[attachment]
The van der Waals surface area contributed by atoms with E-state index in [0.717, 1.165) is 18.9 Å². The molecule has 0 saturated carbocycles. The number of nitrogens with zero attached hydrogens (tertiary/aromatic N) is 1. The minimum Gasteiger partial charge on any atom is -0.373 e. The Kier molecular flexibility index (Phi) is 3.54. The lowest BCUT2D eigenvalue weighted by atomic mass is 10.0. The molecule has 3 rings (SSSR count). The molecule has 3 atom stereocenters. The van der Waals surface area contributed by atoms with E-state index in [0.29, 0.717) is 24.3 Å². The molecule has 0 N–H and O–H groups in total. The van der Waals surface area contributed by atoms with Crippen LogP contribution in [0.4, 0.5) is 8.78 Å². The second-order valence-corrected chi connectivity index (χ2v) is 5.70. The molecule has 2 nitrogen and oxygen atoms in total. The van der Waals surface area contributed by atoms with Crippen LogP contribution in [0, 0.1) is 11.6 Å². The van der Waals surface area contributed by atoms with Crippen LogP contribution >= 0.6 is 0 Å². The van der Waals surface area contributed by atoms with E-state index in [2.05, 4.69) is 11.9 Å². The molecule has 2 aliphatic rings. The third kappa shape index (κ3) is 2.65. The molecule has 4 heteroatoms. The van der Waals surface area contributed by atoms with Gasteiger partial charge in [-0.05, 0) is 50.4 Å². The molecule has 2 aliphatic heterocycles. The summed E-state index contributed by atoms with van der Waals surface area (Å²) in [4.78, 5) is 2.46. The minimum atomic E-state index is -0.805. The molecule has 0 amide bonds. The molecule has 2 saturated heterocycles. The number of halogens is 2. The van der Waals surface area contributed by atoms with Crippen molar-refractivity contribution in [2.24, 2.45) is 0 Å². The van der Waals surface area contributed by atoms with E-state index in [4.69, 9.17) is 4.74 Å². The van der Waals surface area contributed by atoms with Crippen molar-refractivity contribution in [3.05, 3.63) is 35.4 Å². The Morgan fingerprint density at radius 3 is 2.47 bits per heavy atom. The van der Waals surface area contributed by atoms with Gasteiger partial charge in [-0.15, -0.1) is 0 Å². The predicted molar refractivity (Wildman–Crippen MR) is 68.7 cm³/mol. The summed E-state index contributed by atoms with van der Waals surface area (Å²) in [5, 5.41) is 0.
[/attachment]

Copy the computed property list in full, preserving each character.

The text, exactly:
The van der Waals surface area contributed by atoms with E-state index in [0.717, 1.165) is 18.9 Å². The molecule has 0 saturated carbocycles. The number of nitrogens with zero attached hydrogens (tertiary/aromatic N) is 1. The minimum Gasteiger partial charge on any atom is -0.373 e. The Kier molecular flexibility index (Phi) is 3.54. The lowest BCUT2D eigenvalue weighted by atomic mass is 10.0. The molecule has 3 rings (SSSR count). The molecule has 3 atom stereocenters. The van der Waals surface area contributed by atoms with E-state index in [0.29, 0.717) is 24.3 Å². The molecule has 0 N–H and O–H groups in total. The van der Waals surface area contributed by atoms with Crippen LogP contribution in [0.4, 0.5) is 8.78 Å². The second-order valence-corrected chi connectivity index (χ2v) is 5.70. The molecule has 2 nitrogen and oxygen atoms in total. The van der Waals surface area contributed by atoms with Crippen LogP contribution in [0, 0.1) is 11.6 Å². The van der Waals surface area contributed by atoms with Crippen LogP contribution >= 0.6 is 0 Å². The van der Waals surface area contributed by atoms with E-state index in [2.05, 4.69) is 11.9 Å². The molecule has 2 aliphatic rings. The third kappa shape index (κ3) is 2.65. The molecule has 4 heteroatoms. The van der Waals surface area contributed by atoms with Gasteiger partial charge in [-0.05, 0) is 50.4 Å². The molecule has 2 aliphatic heterocycles. The summed E-state index contributed by atoms with van der Waals surface area (Å²) in [4.78, 5) is 2.46. The minimum atomic E-state index is -0.805. The molecule has 0 amide bonds. The molecule has 2 saturated heterocycles. The number of halogens is 2. The van der Waals surface area contributed by atoms with Crippen molar-refractivity contribution in [2.24, 2.45) is 0 Å². The van der Waals surface area contributed by atoms with E-state index in [4.69, 9.17) is 4.74 Å². The van der Waals surface area contributed by atoms with Crippen molar-refractivity contribution in [3.05, 3.63) is 35.4 Å². The Morgan fingerprint density at radius 3 is 2.47 bits per heavy atom. The van der Waals surface area contributed by atoms with Gasteiger partial charge in [-0.15, -0.1) is 0 Å². The predicted molar refractivity (Wildman–Crippen MR) is 68.7 cm³/mol. The summed E-state index contributed by atoms with van der Waals surface area (Å²) in [5, 5.41) is 0.